Our passage today might be one of the most famous passages in the Bible. If you need an example, we have a hospital in our city named after the Good Samaritan—it’s called Good Samaritan. The problem with a lot of church people is that they think they understand the story of the Good Samaritan. However, what they lack is the context. The story isn’t simply an admonition to do a good thing. It is that, but it’s much more than that.
We must realize that this parable is in response to a question asked by an expert in the religious Law. This Lawyer sought to “test” Jesus (10:25). The word “test” is probably better understood as “entrap.” Do not be fooled, this was not an intellectual quiz, this was a rejection of Jesus as the Messiah. I won’t rehash yesterday’s passage, but as a very wise professor said to us in seminary, “I have a couple doctorates, I know many wise and wonderful things, and one such thing is this, verse 30 comes after verse 29.” You see, Jesus’ telling of the Good Samaritan is in response to this Lawyer “wishing to justify himself” by asking “who is my neighbor?” This is a critical element, because the story isn’t really about the characters, it’s about this Lawyer and all that he represents.
Jesus chose the most hated of hero’s for his parable—a Samaritan. The question of “Who is my neighbor?” for this Lawyer really means, “Who is worthy enough to be considered my neighbor.” This guy was among the religious elite after all, and while most Jews only considered other Jews to be their neighbor, the elite often looked down on the non-elite Jews. Thus, the idea of a non-Jew was intolerable, but a hated half-breed, Samaritan, was vomit-inducing.
Jesus’ parable flips the statement of the Lawyer on its head. The priest and the Levite did not, according to the conversation before the parable, exhibit a love for God and love for others—despite their religious service, they did not fulfill the Law. Instead, it was the Samaritan who fulfilled the Law and appears in this story to answer the question of the Lawyer, “What shall I do to inherit eternal life?”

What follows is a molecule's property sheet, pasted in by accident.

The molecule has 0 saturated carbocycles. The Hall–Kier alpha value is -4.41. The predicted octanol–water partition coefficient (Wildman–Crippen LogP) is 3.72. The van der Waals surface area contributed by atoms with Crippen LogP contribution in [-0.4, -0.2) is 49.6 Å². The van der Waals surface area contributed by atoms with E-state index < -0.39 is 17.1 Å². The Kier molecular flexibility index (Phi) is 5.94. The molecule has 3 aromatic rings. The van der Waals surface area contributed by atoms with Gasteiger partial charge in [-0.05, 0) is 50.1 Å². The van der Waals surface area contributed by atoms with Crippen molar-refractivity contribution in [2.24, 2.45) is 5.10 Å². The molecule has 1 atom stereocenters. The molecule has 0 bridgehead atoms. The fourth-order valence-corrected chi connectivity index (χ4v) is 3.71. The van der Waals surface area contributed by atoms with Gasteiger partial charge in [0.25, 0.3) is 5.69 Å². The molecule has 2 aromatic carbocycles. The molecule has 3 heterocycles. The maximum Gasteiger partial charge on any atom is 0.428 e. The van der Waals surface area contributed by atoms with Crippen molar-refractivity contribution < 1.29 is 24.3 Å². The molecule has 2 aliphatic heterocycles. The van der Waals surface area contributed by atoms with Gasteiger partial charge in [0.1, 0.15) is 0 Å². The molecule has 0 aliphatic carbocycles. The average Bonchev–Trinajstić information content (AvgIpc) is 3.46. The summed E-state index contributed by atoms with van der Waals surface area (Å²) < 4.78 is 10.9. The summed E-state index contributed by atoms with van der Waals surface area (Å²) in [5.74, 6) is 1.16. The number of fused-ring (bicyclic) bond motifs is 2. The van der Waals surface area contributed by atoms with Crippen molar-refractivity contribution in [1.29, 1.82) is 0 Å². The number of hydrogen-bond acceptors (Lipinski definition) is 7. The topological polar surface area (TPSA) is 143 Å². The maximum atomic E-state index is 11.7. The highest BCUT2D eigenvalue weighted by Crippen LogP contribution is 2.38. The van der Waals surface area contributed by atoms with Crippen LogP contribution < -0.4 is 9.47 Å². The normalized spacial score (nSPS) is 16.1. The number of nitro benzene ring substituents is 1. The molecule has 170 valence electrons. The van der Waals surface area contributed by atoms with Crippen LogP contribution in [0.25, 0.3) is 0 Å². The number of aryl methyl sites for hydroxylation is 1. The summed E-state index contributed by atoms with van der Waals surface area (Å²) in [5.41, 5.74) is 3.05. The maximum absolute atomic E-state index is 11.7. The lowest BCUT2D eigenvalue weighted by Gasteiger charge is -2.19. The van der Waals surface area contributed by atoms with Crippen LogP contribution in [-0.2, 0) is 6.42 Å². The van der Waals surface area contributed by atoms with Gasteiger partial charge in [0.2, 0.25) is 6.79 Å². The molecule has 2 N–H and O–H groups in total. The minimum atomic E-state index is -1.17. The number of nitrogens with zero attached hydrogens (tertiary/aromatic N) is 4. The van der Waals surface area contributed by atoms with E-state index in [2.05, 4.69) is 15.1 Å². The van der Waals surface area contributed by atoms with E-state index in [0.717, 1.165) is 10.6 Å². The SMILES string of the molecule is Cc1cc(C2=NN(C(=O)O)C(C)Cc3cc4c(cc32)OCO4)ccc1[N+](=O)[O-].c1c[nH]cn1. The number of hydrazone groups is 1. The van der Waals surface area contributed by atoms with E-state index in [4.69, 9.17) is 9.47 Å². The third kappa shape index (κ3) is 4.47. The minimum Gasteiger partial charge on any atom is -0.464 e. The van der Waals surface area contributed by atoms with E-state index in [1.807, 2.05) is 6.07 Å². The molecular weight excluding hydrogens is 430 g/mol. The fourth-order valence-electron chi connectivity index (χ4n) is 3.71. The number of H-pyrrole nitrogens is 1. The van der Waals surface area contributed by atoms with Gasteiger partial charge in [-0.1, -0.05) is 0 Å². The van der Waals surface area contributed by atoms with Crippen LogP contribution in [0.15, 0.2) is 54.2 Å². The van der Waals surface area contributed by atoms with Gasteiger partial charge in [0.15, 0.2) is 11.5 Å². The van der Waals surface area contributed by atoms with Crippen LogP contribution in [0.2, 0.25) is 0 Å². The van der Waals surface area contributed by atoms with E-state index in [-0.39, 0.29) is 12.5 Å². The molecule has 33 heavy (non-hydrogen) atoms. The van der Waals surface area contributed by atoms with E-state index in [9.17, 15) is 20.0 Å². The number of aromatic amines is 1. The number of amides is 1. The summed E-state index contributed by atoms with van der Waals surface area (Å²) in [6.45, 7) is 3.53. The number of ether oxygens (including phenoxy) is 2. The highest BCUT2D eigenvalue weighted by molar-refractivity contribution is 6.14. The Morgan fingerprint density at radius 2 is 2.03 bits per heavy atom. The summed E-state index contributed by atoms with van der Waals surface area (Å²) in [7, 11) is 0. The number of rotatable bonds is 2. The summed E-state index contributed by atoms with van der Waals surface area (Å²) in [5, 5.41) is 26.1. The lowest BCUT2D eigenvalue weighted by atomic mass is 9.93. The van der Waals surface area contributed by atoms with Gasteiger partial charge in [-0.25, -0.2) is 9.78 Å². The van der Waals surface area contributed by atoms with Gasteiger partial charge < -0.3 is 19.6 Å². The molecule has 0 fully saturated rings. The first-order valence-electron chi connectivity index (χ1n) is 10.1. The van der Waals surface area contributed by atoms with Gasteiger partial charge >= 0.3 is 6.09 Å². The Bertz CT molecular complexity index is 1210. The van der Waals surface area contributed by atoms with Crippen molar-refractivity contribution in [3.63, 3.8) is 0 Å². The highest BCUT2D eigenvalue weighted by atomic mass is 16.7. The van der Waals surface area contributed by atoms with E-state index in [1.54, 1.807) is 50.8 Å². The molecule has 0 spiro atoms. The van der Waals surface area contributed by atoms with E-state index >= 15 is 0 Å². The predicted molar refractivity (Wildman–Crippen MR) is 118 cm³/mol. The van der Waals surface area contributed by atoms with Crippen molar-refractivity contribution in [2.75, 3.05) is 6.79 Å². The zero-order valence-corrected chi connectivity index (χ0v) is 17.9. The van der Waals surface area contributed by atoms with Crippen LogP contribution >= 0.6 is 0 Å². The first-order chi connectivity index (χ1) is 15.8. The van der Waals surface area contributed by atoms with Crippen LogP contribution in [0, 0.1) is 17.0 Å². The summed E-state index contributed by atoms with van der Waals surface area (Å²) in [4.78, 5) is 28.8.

This also harkens back to Jesus statement in 10:21 that, “You, O Father, Lord of heaven and earth, that You have hidden these things from the wise and intelligent and have revealed them to infants.” The Lawyer wanted to know who was good enough to be his neighbor, while Jesus illustrates that a neighbor has more to do with your heart towards people than anything else—proximity, race, culture, status, etc. A neighbor is not a peer, but someone that you can help, someone you can elevate, someone for whom you can show tangible love with no expectation or hope of repayment. The question “Who is my neighbor,” is not the right question. Really, the question is “Who do I hate and how can I serve them?”
This story is a GREAT example of what I mean when I discuss the idea of the “heart of God.” In the comments share how this story challenges you personally today to love someone in your life—maybe even someone who is harder to love? “Go and do the same.”
By: Tyler Short — Connections Ministry Associate